If the knowledge it provides is used to implement permanent changes, MES software can eliminate much of the time and material waste that occurs in a factory setting.
Industry 4.0 Solutions Take These Capabilities Even Further
Today, Industry 4.0 solutions such as Matics RtOI are providing even greater capabilities for manufacturers. Like a top-notch MES, RtOI aggregates data from machines, sensors, and IoT devices. However, RtOI also draws valuable information from other sources and systems. RtOI can work with existing MES and MOM systems to provide a truly holistic approach to running your factory floor.
The real-time monitoring of this production data can be finely tuned to an individual manufacturer’s unique needs with custom KPIs and event triggers. Predictive capabilities even make it possible to take action before a process loses control based on historical production data.
The scope of action that manufacturers can take with this real-time data and analysis has also increased. RtOI implements advanced work management tools that go far beyond simple alerts. Entire workflows can be put into action in response to events, involving multiple stakeholders and ensuring that each one has the information and context needed to act immediately.
While distinct MES and MOM systems still exist, we’re already starting to see another shift in the way the industry categorizes these systems. As Industry 4.0 solutions continue to advance, holistic systems like Matics RtOI are quickly becoming necessary for manufacturers to remain competitive.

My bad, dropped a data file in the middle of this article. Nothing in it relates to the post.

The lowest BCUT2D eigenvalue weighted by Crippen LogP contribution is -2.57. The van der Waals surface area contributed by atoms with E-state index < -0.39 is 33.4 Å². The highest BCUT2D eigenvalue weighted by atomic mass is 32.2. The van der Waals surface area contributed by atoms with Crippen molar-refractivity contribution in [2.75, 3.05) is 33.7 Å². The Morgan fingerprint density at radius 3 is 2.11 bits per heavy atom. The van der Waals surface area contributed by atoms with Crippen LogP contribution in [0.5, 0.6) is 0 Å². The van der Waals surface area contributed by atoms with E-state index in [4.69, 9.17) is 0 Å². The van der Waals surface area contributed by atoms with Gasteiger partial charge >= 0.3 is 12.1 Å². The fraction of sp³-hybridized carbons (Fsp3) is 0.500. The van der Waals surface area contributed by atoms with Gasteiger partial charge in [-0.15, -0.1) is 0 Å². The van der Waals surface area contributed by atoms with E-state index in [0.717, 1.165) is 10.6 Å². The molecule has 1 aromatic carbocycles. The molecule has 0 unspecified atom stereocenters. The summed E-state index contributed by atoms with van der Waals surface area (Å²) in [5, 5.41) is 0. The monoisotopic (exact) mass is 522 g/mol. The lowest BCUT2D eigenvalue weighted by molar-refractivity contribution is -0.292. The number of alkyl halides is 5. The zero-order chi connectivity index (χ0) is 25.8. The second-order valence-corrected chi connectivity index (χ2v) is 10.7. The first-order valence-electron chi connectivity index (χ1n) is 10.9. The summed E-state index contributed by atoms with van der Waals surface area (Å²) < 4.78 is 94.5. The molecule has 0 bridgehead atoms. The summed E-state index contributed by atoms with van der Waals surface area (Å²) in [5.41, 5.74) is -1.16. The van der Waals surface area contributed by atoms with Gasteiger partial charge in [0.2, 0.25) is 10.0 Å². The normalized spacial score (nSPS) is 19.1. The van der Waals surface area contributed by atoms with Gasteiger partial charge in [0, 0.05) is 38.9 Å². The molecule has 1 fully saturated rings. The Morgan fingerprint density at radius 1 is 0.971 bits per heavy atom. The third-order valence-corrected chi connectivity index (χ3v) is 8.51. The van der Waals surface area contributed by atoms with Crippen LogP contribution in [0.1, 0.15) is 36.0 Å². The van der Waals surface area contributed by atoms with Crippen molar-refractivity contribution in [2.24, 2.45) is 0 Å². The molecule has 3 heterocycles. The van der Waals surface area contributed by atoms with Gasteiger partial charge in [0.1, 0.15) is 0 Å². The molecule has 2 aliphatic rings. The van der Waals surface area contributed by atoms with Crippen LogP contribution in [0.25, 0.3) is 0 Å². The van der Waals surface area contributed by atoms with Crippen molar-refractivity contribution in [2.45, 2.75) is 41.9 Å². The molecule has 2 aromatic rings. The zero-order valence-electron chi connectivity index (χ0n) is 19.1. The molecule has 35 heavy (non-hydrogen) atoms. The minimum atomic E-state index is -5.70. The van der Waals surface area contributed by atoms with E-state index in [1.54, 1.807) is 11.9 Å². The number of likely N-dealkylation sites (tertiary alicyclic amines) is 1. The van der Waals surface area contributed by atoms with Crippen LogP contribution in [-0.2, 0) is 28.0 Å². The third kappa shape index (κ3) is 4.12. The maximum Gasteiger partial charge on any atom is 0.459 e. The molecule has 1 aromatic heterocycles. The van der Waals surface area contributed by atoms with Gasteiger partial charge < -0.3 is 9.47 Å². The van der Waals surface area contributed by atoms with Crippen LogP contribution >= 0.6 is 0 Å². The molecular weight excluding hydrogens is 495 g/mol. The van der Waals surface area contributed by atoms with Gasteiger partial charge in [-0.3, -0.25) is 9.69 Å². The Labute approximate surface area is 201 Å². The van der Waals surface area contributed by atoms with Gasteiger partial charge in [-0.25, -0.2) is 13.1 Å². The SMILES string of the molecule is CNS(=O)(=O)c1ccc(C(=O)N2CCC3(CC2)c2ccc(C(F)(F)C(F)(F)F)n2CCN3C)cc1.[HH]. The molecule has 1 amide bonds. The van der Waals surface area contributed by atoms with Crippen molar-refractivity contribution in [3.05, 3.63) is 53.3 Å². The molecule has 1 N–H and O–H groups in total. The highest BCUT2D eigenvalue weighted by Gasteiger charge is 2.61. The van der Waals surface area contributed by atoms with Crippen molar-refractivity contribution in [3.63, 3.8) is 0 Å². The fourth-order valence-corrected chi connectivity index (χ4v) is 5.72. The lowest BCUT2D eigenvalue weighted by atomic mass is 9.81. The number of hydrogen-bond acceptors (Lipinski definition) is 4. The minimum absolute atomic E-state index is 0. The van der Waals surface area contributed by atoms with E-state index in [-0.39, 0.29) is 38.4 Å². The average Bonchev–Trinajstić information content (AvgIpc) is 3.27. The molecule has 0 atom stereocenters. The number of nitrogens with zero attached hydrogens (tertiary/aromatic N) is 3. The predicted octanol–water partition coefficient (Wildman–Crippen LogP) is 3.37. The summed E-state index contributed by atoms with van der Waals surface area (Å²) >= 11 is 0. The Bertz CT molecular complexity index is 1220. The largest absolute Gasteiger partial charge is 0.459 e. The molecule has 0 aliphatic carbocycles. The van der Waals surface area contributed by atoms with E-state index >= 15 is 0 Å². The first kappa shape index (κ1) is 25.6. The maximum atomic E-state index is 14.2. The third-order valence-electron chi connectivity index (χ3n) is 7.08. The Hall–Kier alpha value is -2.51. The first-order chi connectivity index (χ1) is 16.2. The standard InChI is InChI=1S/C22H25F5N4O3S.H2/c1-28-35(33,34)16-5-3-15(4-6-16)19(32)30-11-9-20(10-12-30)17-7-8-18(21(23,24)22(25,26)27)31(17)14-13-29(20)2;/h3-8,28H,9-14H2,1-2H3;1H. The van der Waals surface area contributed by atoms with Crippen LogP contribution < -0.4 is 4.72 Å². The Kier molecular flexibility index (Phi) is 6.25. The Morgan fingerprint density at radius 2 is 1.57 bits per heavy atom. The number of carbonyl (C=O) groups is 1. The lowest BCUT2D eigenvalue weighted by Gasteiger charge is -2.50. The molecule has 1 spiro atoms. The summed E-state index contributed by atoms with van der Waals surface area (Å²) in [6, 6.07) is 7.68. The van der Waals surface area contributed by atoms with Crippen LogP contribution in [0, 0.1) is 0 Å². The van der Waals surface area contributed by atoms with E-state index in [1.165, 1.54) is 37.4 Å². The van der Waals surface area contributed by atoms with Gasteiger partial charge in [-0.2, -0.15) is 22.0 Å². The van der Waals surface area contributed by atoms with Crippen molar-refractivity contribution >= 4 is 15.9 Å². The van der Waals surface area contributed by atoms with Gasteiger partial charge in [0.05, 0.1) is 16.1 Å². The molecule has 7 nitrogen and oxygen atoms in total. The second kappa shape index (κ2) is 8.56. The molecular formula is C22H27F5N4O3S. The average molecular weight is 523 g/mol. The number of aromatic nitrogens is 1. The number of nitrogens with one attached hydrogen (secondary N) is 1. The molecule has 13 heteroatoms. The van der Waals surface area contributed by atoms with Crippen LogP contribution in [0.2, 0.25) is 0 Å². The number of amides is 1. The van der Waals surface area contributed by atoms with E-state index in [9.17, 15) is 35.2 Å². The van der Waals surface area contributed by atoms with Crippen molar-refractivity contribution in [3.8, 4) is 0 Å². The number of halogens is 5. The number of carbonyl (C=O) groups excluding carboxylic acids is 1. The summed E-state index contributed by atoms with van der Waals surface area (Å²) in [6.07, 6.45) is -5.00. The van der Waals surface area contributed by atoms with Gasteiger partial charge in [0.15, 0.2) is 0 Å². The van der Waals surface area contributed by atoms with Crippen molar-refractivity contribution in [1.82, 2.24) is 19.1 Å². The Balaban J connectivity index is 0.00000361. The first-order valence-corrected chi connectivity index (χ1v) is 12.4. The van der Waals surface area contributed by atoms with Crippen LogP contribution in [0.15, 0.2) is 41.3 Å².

MES Implementation for Manufacturing Success
The rivalry between MOM and MES within the manufacturing industry is not merely a semantic scuffle. Manufacturers should not be wary of software solutions that embrace MES terminology in their marketing, but instead, recognize the value and inherent innovation of the MES management approach.
If you’d like to explore the potential of MES management in your manufacturing plant, Matics is the tool for you. Our cloud-based MES makes manufacturing operations management easy, providing detailed information on everything happening on your factory floor and paving the way for permanent efficiency gains inside your facility.
With Matics RtOI, you can achieve an unparalleled level of visibility and control over your factory floor, making it possible to reduce waste, optimize processes, and continuously improve your manufacturing operation.
Contact us today and let us tell you more about how our solution works and how it can assist you in your efforts to optimize processes in your manufacturing plant.